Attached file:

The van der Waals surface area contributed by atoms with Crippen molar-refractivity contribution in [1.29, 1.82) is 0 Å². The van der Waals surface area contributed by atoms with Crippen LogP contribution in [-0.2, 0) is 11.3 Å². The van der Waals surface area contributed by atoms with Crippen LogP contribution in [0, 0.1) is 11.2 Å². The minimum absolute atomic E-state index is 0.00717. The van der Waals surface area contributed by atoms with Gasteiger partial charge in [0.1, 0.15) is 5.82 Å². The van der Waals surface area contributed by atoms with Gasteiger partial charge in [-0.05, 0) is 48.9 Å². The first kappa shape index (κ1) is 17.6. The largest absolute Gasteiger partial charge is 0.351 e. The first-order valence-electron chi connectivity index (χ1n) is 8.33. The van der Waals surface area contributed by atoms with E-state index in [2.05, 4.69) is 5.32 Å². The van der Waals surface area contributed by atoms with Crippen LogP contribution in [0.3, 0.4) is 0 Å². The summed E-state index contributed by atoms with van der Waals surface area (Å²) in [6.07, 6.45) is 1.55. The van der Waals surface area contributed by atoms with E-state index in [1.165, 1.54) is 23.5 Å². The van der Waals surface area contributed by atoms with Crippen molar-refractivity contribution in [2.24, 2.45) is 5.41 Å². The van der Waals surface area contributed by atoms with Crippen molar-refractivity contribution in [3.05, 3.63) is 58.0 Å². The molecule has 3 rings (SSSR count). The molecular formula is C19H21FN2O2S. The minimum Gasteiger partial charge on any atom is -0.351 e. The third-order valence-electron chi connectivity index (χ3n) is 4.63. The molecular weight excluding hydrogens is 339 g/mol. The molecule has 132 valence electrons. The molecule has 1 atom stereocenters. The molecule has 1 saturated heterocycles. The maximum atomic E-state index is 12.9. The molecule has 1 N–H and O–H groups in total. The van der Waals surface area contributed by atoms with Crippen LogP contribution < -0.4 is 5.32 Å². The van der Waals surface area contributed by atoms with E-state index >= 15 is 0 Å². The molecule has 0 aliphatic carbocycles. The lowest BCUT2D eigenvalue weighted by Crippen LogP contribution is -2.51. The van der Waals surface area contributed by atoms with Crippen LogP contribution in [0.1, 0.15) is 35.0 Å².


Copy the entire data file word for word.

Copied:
The van der Waals surface area contributed by atoms with Crippen molar-refractivity contribution in [1.29, 1.82) is 0 Å². The van der Waals surface area contributed by atoms with Crippen LogP contribution in [-0.2, 0) is 11.3 Å². The van der Waals surface area contributed by atoms with Crippen LogP contribution in [0, 0.1) is 11.2 Å². The minimum absolute atomic E-state index is 0.00717. The van der Waals surface area contributed by atoms with Gasteiger partial charge in [0.1, 0.15) is 5.82 Å². The van der Waals surface area contributed by atoms with Gasteiger partial charge in [-0.05, 0) is 48.9 Å². The first kappa shape index (κ1) is 17.6. The largest absolute Gasteiger partial charge is 0.351 e. The first-order valence-electron chi connectivity index (χ1n) is 8.33. The van der Waals surface area contributed by atoms with E-state index in [2.05, 4.69) is 5.32 Å². The van der Waals surface area contributed by atoms with Crippen LogP contribution in [0.3, 0.4) is 0 Å². The summed E-state index contributed by atoms with van der Waals surface area (Å²) in [6.07, 6.45) is 1.55. The van der Waals surface area contributed by atoms with E-state index in [1.165, 1.54) is 23.5 Å². The van der Waals surface area contributed by atoms with Crippen molar-refractivity contribution in [2.24, 2.45) is 5.41 Å². The van der Waals surface area contributed by atoms with Crippen molar-refractivity contribution in [3.05, 3.63) is 58.0 Å². The molecule has 3 rings (SSSR count). The molecular formula is C19H21FN2O2S. The minimum Gasteiger partial charge on any atom is -0.351 e. The third-order valence-electron chi connectivity index (χ3n) is 4.63. The molecular weight excluding hydrogens is 339 g/mol. The molecule has 132 valence electrons. The molecule has 1 atom stereocenters. The molecule has 1 saturated heterocycles. The maximum atomic E-state index is 12.9. The molecule has 1 N–H and O–H groups in total. The van der Waals surface area contributed by atoms with Crippen LogP contribution < -0.4 is 5.32 Å². The van der Waals surface area contributed by atoms with E-state index >= 15 is 0 Å². The molecule has 0 aliphatic carbocycles. The lowest BCUT2D eigenvalue weighted by Crippen LogP contribution is -2.51. The van der Waals surface area contributed by atoms with Crippen LogP contribution in [0.1, 0.15) is 35.0 Å².